Internal – An organisation’s own intellectual property, such as financial records, customer records, order information, maintenance records, etc. usually gathered from their respective department records – Production, Sales, Finance, Marketing, Maintenance, Administration or HR. KFC have all of this information at hand, within their database systems. Their Electronic Point-of-Sale tills gather all the order and some production information. They have Accounting applications connected directly to the Sales database, which generates the organisation’s financial information. The website gathers consumer intelligence on who wants what, from where, at what time. External – Collected from outside an organization, such as market research, the Internet, newspapers, bulletins, reports, publications, usually from the government, trade groupings, or commercial databases. When you are stopped in the street and asked if you would like a menu, and the issuer asks you a few questions, the information if being gathered to provide market intelligence to the company, which in turn aides decision making. Primary – Collected first-hand by the investigator, by possibly interview or questionnaire, gathered for a specific purpose. It generally is a more costly method, but provides more specific, quality information. Secondary – Gathered second-hand, by someone else, for another purpose, however can still be used – lower cost, though generally not as specific and of reduced quality.

Information Purpose
In one word, ‘measure’.
It is critical in a business to measure and compare actual performance against what was budgeted for. Using historical records is one method, to make comparisons; however, targets may be set to stretch the performance of an organisation. If costs are more than expenditure then it must take action to remedy the situation. Market research reports can monitor altering market conditions, or possibly an increase or demise in demand of products and services. This will help KFC identify whether there current offerings are suitable for that specific time, or if they should pull some from their current available product list. Maintaining records of what currently employed is a legality, to calculate salaries and benefits. Records hold any details, including: Date of joining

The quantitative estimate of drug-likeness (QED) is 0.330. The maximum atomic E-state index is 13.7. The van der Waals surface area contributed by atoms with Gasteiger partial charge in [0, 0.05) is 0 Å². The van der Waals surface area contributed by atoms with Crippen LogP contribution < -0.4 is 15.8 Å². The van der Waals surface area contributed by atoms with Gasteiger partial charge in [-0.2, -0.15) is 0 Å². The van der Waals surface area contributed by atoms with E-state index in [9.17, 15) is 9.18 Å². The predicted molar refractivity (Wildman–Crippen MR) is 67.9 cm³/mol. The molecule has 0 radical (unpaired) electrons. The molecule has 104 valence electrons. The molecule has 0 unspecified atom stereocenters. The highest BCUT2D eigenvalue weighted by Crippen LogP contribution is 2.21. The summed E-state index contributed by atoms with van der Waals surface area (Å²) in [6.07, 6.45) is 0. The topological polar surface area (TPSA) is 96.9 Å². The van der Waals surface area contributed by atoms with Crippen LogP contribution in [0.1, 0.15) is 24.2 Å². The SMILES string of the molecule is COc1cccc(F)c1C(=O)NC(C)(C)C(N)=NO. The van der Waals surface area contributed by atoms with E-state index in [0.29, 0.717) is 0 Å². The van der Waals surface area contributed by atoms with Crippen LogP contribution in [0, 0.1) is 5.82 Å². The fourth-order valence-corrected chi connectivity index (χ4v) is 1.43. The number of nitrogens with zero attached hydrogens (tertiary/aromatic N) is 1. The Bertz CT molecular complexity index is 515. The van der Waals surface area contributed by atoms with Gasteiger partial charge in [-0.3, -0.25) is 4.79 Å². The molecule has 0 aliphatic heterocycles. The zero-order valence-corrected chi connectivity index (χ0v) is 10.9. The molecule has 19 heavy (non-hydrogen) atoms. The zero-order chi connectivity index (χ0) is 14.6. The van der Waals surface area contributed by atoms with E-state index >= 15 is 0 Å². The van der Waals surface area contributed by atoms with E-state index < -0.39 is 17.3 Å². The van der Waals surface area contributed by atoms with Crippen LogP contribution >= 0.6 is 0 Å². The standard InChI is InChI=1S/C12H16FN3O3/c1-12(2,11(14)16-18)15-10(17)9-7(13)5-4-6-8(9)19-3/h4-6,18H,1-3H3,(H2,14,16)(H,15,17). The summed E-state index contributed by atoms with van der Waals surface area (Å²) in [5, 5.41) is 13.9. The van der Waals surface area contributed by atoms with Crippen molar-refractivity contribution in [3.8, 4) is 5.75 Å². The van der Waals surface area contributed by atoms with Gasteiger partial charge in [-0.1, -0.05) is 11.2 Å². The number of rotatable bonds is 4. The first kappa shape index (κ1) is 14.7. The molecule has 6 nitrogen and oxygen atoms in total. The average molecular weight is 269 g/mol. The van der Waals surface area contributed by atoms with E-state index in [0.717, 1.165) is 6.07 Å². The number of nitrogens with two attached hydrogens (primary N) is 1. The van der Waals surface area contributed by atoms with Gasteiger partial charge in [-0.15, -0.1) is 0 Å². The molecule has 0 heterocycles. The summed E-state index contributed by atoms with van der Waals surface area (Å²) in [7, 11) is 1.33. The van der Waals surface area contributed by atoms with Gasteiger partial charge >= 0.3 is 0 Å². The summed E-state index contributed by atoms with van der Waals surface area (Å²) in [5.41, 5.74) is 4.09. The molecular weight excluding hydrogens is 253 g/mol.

Days absent, with reasoning
Holiday entitlement
Training and development records

Managers must have timely, reliable, quality information, as they have to make important decisions. In order to make the business successful the right decisions need to be made, at the right time – correct decisions are only made when this sort of information is both available and used, in time. We live in the Information Age – with the types of complex processing systems available today, at your fingertips, to the majority of people, it is important to realize that the only thing standing in anyone’s way is that they must learn how to interpret the information to make the right choices.

List of references

Business dictionary, viewed 22nd of October 2013,